I suppose it would have been easiest to just go with an HP branded DVR system, but then that would be far too easy to be one of my projects wouldn’t it? I figured as long as I was spending time sitting around waiting for various components to be delivered by the mailman I’d take the time to spruce up the computer just a bit, and give it a “custom” appearance.
(Looks kinda official, no?)
(You remember what it looked like at the start, right?)
First the “Windows XP” and “Intel Inside” stickers had to be deep-sixed (and let me tell you, the adhesive they use is staggeringly resistant to removal!). Next I dremelled the HP logo off and used JB Weld to fill the new cavity (followed by some more dremelling and sanding to get it all nice and smooth again – I ALWAYS use too much JB Weld).
Removal of all the moving bits followed, then a paint job (changing the techno-silver into a more standard matte black to match the other surveillance hardware), with tan used for the old accents on the face of the system (a simple expedient, the CD-Rom I’d installed was Tan’ish and I couldn’t be bothered repainting it).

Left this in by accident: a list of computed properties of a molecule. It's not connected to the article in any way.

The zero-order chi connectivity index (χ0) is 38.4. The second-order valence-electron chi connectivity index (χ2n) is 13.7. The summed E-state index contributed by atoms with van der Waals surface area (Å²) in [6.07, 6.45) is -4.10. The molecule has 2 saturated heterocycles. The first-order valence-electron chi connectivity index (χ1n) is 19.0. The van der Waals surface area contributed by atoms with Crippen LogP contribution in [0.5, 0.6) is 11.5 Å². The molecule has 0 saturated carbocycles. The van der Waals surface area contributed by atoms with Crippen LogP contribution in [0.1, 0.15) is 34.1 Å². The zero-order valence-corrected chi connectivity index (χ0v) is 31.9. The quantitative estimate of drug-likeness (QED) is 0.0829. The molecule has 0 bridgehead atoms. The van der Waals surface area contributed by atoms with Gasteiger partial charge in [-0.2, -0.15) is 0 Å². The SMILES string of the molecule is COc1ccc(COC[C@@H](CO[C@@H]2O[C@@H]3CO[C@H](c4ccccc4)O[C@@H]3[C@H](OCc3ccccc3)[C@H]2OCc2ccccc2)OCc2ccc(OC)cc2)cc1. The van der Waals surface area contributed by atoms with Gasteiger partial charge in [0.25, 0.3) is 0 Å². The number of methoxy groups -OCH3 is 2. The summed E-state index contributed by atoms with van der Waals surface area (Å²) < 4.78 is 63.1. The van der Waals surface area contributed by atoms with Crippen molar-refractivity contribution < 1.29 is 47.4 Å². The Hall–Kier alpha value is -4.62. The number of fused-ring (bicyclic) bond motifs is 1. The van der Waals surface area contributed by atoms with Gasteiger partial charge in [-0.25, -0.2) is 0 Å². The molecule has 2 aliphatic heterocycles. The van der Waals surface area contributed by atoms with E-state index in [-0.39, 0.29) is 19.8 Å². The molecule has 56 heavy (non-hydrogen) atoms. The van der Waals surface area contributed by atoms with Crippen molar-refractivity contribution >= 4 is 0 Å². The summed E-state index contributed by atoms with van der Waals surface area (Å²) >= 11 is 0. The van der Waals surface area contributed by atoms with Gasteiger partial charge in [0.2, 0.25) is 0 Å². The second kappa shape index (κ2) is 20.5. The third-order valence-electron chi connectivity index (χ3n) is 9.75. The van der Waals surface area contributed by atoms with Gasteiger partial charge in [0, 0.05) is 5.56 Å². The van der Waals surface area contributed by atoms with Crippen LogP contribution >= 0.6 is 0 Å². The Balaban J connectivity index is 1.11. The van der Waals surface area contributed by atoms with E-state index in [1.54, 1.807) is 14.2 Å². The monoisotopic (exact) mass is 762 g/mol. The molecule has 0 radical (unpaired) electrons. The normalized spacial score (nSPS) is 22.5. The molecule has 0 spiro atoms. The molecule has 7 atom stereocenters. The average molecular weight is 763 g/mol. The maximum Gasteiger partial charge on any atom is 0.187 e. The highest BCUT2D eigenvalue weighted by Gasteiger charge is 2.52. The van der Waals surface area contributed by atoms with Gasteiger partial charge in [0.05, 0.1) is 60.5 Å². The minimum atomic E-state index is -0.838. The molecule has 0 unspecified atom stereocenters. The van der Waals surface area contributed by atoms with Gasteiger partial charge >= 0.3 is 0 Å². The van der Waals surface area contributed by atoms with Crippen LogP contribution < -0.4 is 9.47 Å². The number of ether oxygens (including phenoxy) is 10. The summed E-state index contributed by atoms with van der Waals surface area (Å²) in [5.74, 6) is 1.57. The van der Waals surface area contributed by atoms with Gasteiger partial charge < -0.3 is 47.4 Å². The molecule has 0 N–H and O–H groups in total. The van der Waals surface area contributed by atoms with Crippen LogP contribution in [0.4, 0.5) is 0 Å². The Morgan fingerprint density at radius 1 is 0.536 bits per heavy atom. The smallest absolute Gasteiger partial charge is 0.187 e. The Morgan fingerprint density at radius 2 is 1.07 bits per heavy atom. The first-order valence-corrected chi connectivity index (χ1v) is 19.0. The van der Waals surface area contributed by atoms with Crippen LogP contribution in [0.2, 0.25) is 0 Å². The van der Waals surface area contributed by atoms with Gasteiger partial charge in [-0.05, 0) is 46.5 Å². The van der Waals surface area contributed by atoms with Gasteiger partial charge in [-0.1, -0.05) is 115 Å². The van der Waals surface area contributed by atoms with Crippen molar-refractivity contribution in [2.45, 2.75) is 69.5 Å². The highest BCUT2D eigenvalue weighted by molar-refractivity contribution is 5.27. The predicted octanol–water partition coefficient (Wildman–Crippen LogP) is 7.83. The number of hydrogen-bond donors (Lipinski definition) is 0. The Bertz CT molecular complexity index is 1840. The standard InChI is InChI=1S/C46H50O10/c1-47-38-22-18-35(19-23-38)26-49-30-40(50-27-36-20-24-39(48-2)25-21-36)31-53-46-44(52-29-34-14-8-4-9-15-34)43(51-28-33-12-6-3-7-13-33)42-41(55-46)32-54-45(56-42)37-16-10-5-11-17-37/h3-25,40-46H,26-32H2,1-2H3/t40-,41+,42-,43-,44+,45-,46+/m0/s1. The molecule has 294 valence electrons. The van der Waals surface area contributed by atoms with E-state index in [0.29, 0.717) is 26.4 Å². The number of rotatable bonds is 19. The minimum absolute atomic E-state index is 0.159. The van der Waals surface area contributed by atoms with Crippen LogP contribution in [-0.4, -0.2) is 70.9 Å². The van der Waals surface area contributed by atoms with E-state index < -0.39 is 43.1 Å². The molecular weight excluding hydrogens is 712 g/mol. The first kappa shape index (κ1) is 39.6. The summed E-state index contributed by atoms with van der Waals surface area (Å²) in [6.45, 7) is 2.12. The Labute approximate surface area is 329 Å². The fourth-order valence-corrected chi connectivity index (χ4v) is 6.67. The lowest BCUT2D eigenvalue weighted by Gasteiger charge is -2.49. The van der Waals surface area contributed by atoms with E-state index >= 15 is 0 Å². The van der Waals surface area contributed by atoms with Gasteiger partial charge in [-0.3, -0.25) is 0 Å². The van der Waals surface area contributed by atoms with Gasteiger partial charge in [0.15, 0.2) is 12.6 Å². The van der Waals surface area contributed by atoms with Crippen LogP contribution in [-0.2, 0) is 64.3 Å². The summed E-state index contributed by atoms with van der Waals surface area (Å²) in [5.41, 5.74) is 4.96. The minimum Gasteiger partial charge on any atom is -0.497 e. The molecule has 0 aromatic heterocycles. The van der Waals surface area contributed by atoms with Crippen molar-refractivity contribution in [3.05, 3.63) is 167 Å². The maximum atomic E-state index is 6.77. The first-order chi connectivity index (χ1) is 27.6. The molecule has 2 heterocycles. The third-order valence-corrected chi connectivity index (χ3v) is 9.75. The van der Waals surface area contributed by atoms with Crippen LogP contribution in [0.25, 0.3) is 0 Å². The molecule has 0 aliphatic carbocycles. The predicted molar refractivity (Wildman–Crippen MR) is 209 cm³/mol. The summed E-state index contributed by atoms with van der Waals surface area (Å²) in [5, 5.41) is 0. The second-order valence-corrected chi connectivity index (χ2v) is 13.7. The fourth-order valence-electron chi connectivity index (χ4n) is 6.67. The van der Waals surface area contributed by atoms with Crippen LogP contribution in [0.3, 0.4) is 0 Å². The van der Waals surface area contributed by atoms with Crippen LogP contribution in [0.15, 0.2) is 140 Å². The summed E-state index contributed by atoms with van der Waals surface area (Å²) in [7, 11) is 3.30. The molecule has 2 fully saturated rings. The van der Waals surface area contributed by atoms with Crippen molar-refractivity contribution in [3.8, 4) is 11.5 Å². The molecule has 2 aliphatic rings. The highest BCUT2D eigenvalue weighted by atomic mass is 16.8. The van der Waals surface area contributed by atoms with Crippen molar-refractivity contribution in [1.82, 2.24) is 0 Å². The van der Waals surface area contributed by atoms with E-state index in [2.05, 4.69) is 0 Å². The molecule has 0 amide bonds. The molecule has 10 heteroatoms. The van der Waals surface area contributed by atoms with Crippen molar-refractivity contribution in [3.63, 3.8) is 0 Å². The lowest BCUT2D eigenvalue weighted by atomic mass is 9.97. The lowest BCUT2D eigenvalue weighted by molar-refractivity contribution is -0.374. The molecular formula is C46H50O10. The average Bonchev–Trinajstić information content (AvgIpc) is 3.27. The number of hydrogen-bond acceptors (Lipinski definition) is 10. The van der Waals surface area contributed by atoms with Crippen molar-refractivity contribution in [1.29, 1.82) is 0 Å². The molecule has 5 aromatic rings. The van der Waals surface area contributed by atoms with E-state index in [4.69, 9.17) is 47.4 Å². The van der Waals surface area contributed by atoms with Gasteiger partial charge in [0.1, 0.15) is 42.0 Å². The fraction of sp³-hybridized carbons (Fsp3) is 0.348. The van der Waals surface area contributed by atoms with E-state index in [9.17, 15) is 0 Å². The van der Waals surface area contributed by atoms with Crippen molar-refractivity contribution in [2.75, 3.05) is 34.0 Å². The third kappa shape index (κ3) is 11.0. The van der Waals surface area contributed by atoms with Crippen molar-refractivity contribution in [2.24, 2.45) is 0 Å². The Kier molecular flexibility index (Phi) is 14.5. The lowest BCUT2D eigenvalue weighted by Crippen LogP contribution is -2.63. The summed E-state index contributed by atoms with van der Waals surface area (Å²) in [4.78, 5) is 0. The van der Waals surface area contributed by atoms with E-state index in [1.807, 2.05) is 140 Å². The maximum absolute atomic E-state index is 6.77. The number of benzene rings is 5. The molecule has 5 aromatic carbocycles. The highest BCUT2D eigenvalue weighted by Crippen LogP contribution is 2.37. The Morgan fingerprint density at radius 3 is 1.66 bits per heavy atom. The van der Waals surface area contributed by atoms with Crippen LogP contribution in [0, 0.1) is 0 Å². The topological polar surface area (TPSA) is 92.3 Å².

(It became a fairly neutral looking PC at this point, no?)
I’d given some thought to the new “brand” and in the end went with a fairly generic logo (anyone recognize it?) and some “stencil’ish” text. Not wanting to go through the nightmare of painting these fairly small details on I sourced some transfer paper and created my own transfers (like the ones I used on model cars, tanks and airplanes when I was a kid).
(Then the official looking markings are added…)
Voila! Looks like a professional little machine, no? I’ll agree that the asthetics are a very low priority for this sort of project, but I had all sorts of time to kill while waiting for the new HD and RAM, and I really wanted an excuse to play with the transfers.
Cost of Asthetics:
Transfer Paper: $8
JB Weld: $4
Now it’s just a matter of waiting for the HD, RAM, Keyboard, Mouse and Monitor (which will need to be rebranded as well). Not quite the home stretch yet.